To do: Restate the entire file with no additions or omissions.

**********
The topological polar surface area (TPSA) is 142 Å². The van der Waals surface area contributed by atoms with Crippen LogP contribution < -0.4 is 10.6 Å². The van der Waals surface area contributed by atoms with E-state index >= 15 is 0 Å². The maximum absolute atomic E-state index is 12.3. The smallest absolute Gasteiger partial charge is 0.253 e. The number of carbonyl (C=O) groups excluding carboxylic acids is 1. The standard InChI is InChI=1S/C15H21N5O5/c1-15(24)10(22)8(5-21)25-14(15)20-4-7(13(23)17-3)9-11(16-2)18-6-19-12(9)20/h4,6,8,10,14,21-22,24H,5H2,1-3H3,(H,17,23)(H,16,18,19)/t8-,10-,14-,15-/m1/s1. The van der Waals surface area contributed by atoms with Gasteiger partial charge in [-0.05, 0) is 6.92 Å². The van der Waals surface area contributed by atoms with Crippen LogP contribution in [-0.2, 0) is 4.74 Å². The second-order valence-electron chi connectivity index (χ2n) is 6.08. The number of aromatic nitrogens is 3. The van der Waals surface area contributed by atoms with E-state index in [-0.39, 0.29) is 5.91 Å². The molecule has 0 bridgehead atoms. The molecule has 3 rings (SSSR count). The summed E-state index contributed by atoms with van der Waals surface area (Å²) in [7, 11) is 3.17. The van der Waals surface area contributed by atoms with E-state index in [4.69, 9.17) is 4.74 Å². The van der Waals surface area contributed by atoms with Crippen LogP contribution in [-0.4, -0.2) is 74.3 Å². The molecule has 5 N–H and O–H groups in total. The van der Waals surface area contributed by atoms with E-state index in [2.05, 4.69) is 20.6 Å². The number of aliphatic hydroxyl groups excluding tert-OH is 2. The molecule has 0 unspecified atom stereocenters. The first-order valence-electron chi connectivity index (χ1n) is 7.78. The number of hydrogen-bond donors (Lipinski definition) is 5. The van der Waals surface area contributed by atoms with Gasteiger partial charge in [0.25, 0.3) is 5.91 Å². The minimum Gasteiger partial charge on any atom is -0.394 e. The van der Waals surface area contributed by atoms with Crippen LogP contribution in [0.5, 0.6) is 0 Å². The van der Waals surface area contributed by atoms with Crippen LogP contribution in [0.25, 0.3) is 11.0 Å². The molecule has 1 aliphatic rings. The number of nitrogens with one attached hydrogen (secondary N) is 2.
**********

The topological polar surface area (TPSA) is 142 Å². The van der Waals surface area contributed by atoms with Crippen LogP contribution < -0.4 is 10.6 Å². The van der Waals surface area contributed by atoms with E-state index >= 15 is 0 Å². The maximum absolute atomic E-state index is 12.3. The smallest absolute Gasteiger partial charge is 0.253 e. The number of carbonyl (C=O) groups excluding carboxylic acids is 1. The standard InChI is InChI=1S/C15H21N5O5/c1-15(24)10(22)8(5-21)25-14(15)20-4-7(13(23)17-3)9-11(16-2)18-6-19-12(9)20/h4,6,8,10,14,21-22,24H,5H2,1-3H3,(H,17,23)(H,16,18,19)/t8-,10-,14-,15-/m1/s1. The van der Waals surface area contributed by atoms with Gasteiger partial charge in [-0.05, 0) is 6.92 Å². The van der Waals surface area contributed by atoms with Crippen LogP contribution in [-0.2, 0) is 4.74 Å². The second-order valence-electron chi connectivity index (χ2n) is 6.08. The number of aromatic nitrogens is 3. The van der Waals surface area contributed by atoms with E-state index in [-0.39, 0.29) is 5.91 Å². The molecule has 0 bridgehead atoms. The molecule has 3 rings (SSSR count). The summed E-state index contributed by atoms with van der Waals surface area (Å²) in [7, 11) is 3.17. The van der Waals surface area contributed by atoms with E-state index in [4.69, 9.17) is 4.74 Å². The van der Waals surface area contributed by atoms with Crippen LogP contribution in [-0.4, -0.2) is 74.3 Å². The molecule has 5 N–H and O–H groups in total. The van der Waals surface area contributed by atoms with E-state index in [2.05, 4.69) is 20.6 Å². The number of aliphatic hydroxyl groups excluding tert-OH is 2. The molecule has 0 unspecified atom stereocenters. The first-order valence-electron chi connectivity index (χ1n) is 7.78. The number of hydrogen-bond donors (Lipinski definition) is 5. The van der Waals surface area contributed by atoms with Gasteiger partial charge in [0.25, 0.3) is 5.91 Å². The minimum Gasteiger partial charge on any atom is -0.394 e. The van der Waals surface area contributed by atoms with Crippen LogP contribution in [0.5, 0.6) is 0 Å². The van der Waals surface area contributed by atoms with Crippen LogP contribution in [0.25, 0.3) is 11.0 Å². The molecule has 1 aliphatic rings. The number of nitrogens with one attached hydrogen (secondary N) is 2.